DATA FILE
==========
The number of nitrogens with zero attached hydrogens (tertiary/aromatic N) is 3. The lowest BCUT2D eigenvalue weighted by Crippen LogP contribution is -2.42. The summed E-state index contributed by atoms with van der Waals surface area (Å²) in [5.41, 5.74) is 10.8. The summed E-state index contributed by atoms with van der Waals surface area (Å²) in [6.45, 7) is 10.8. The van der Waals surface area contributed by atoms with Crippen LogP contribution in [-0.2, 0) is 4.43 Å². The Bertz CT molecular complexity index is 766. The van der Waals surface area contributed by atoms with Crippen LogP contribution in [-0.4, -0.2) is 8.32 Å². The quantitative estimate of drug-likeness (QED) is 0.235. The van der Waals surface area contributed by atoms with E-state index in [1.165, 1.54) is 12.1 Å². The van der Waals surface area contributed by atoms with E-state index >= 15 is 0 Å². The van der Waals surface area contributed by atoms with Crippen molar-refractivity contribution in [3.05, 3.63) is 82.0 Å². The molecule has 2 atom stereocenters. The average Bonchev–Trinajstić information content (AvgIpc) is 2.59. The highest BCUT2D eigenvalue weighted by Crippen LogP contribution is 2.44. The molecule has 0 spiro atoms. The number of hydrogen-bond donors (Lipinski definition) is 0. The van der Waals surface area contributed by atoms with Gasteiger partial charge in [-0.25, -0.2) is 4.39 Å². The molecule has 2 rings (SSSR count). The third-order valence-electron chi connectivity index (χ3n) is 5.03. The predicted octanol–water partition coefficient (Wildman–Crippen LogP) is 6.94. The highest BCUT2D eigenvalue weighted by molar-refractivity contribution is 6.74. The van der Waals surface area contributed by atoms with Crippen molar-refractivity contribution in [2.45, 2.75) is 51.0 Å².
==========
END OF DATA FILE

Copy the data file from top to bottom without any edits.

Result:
The number of nitrogens with zero attached hydrogens (tertiary/aromatic N) is 3. The lowest BCUT2D eigenvalue weighted by Crippen LogP contribution is -2.42. The summed E-state index contributed by atoms with van der Waals surface area (Å²) in [5.41, 5.74) is 10.8. The summed E-state index contributed by atoms with van der Waals surface area (Å²) in [6.45, 7) is 10.8. The van der Waals surface area contributed by atoms with Crippen LogP contribution in [-0.2, 0) is 4.43 Å². The Bertz CT molecular complexity index is 766. The van der Waals surface area contributed by atoms with Crippen LogP contribution in [-0.4, -0.2) is 8.32 Å². The quantitative estimate of drug-likeness (QED) is 0.235. The van der Waals surface area contributed by atoms with E-state index in [1.165, 1.54) is 12.1 Å². The van der Waals surface area contributed by atoms with E-state index >= 15 is 0 Å². The van der Waals surface area contributed by atoms with Crippen molar-refractivity contribution in [3.05, 3.63) is 82.0 Å². The molecule has 2 atom stereocenters. The average Bonchev–Trinajstić information content (AvgIpc) is 2.59. The highest BCUT2D eigenvalue weighted by Crippen LogP contribution is 2.44. The molecule has 0 spiro atoms. The number of hydrogen-bond donors (Lipinski definition) is 0. The van der Waals surface area contributed by atoms with Gasteiger partial charge in [-0.25, -0.2) is 4.39 Å². The molecule has 2 rings (SSSR count). The third-order valence-electron chi connectivity index (χ3n) is 5.03. The predicted octanol–water partition coefficient (Wildman–Crippen LogP) is 6.94. The highest BCUT2D eigenvalue weighted by molar-refractivity contribution is 6.74. The van der Waals surface area contributed by atoms with Crippen molar-refractivity contribution in [2.45, 2.75) is 51.0 Å².